• PNG: Is lossless. The only thing you are considering here is the rate of compression you get. Generally does a good job compressing blocks of solid color, but a bad job compressing scenes with a lot of variation.

  • JPG: Does a horrendous job with blocks of solid color (both loses detail and takes more space than png) but a great job with pictures with a lot of variation (good compression, almost unnoticeable image quality loss).

For example

4Kb Megaman, in PNG format:

megaman png

This same picture is 36Kb in JPG

megaman jpg

And the detail loss (that comes FREE! with jpg compression)

jpg loss

So here, with the solid blocks of color image, we lose detail and incur additional size by using JPG. Conclusion: don't use jPG for images with large blocks of solid color.

Now, think about a high color scene:

1.63 MB PNG:


The 277 k JPG:

277 k jpg

approximate losses (i used jpg to upload this! but it shows you the losses


So in sum

  • Use PNG for images with blocks of solid color, ie NES-style sprites.
  • Use JPG for images with lots of variation in color. This is like, any other image, especially backgrounds.
  • \$\begingroup\$ Thanks for providing more and certainly clearer examples. I added the GIF deprecation to my answer. ;) \$\endgroup\$
    – Marco
    Commented Jun 12, 2012 at 20:20
  • \$\begingroup\$ what game is that? \$\endgroup\$ Commented Jan 10, 2014 at 2:58
  • \$\begingroup\$ It's Warcraft 3! \$\endgroup\$
    – bobobobo
    Commented Jan 10, 2014 at 4:40

Let us further abstract the question, then:

In a game running on its designated platform, what are the considerations for the media that it makes use of?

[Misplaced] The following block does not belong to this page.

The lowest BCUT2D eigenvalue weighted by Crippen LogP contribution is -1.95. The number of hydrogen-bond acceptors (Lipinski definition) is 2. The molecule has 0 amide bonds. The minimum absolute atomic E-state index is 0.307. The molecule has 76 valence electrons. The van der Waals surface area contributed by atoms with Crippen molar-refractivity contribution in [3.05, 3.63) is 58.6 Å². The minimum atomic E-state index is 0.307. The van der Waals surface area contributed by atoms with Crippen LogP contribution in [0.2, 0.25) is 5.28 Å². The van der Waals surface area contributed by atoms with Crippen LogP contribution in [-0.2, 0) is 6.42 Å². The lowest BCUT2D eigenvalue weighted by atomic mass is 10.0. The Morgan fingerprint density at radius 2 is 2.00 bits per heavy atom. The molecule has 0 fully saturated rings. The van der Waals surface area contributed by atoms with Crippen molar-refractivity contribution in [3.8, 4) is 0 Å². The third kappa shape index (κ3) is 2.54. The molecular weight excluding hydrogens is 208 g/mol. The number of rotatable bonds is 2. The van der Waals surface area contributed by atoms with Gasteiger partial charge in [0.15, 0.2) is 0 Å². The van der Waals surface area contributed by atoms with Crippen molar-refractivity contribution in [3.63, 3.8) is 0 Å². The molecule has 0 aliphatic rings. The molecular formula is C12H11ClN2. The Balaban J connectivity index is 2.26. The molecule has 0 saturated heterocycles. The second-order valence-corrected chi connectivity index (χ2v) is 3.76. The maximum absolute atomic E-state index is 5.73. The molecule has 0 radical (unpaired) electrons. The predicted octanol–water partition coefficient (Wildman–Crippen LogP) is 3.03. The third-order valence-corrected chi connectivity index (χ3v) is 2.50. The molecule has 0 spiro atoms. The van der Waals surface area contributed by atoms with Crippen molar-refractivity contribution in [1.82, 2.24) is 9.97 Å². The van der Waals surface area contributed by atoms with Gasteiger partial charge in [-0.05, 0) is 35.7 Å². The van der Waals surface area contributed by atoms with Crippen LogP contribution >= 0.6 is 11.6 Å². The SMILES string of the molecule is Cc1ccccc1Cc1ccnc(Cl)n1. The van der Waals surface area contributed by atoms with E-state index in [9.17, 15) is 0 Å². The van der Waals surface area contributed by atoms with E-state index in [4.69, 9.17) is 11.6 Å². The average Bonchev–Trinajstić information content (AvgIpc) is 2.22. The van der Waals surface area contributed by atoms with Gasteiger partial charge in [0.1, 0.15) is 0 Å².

Consideration #1: size, aka speed of loading

No matter the platform and no matter the game and no matter the type of media, the fact is that it needs to be brought into a context for rendering. On a web based platform, this means downloading. On a desktop environment or console, it means loading from a local storage media. Loading your media takes time. Web based platforms can be especially crippled if a lot of media needs to be downloaded over a slow connection.

Consideration #2: memory consumption

Related to, but not the same as size. A pieces of media may be compressed while on disk or in a package or whatever, but once it is loaded as a texture or sound buffer for something it may be quite a bit bigger. The device upon which your game is executing does not have an infinite amount of memory.

Consideration #3: quality and style

Is the media of sufficient quality? This can be crucial to your game, and is often at odds with the size consideration. Very often a balance is needed between the two. Some games have incredibly simple graphics (minecraft) and yet are very successful. Others have really awesome graphics that take up gobs and gobs of memory, but give an immersive quality with amazing looking backgrounds. Some games get away with blips and bloops for sound effects, while others need to have 41k stereo music.

So, based on which is most important, you make the right decision for your game. The decision is per game, not one size fits all.


Generally, you go for the smallest filesize that still provides an acceptable quality of image. Additionally, png supports alpha so you don't need to deal with additional images to handle an alpha layer.

What/when to use png for (generally speaking):

  • when you need to use an alpha layer
  • cartoonish images/vector-like images that you want to preserve the sharp lines of.
  • images with a small amounts of colors

PNG is lossless, but the color depth can be changed.

Use jpg for the remaining cases - photographic images, paintings, pictures with a lot of small details, colors and gradients. If you try to use PNG to store these images you'll notice the filesize is a lot larger than the jpg.

Tools like adobe image ready will give you a preview of your image along with the filesize in a variety of formats and quality settings.